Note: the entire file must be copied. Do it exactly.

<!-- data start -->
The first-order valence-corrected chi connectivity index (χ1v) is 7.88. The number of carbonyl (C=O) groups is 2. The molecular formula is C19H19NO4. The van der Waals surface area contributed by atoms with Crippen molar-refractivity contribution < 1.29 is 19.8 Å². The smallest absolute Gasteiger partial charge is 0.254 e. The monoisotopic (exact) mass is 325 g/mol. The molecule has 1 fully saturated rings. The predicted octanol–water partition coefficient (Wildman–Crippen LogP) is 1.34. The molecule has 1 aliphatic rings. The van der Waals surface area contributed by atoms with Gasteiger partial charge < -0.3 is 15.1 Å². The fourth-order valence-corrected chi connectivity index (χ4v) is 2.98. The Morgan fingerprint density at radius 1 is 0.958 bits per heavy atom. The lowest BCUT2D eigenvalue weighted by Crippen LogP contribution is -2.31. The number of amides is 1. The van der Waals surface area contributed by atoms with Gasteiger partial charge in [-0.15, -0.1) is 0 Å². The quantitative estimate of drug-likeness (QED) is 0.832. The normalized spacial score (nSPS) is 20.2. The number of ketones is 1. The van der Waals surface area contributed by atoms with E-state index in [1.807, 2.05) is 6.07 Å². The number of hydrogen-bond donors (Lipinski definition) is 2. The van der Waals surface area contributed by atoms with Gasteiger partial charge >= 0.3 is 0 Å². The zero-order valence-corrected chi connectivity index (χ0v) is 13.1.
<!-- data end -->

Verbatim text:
The first-order valence-corrected chi connectivity index (χ1v) is 7.88. The number of carbonyl (C=O) groups is 2. The molecular formula is C19H19NO4. The van der Waals surface area contributed by atoms with Crippen molar-refractivity contribution < 1.29 is 19.8 Å². The smallest absolute Gasteiger partial charge is 0.254 e. The monoisotopic (exact) mass is 325 g/mol. The molecule has 1 fully saturated rings. The predicted octanol–water partition coefficient (Wildman–Crippen LogP) is 1.34. The molecule has 1 aliphatic rings. The van der Waals surface area contributed by atoms with Gasteiger partial charge < -0.3 is 15.1 Å². The fourth-order valence-corrected chi connectivity index (χ4v) is 2.98. The Morgan fingerprint density at radius 1 is 0.958 bits per heavy atom. The lowest BCUT2D eigenvalue weighted by Crippen LogP contribution is -2.31. The number of amides is 1. The van der Waals surface area contributed by atoms with Gasteiger partial charge in [-0.15, -0.1) is 0 Å². The quantitative estimate of drug-likeness (QED) is 0.832. The normalized spacial score (nSPS) is 20.2. The number of ketones is 1. The van der Waals surface area contributed by atoms with E-state index in [1.807, 2.05) is 6.07 Å². The number of hydrogen-bond donors (Lipinski definition) is 2. The van der Waals surface area contributed by atoms with Gasteiger partial charge >= 0.3 is 0 Å². The zero-order valence-corrected chi connectivity index (χ0v) is 13.1.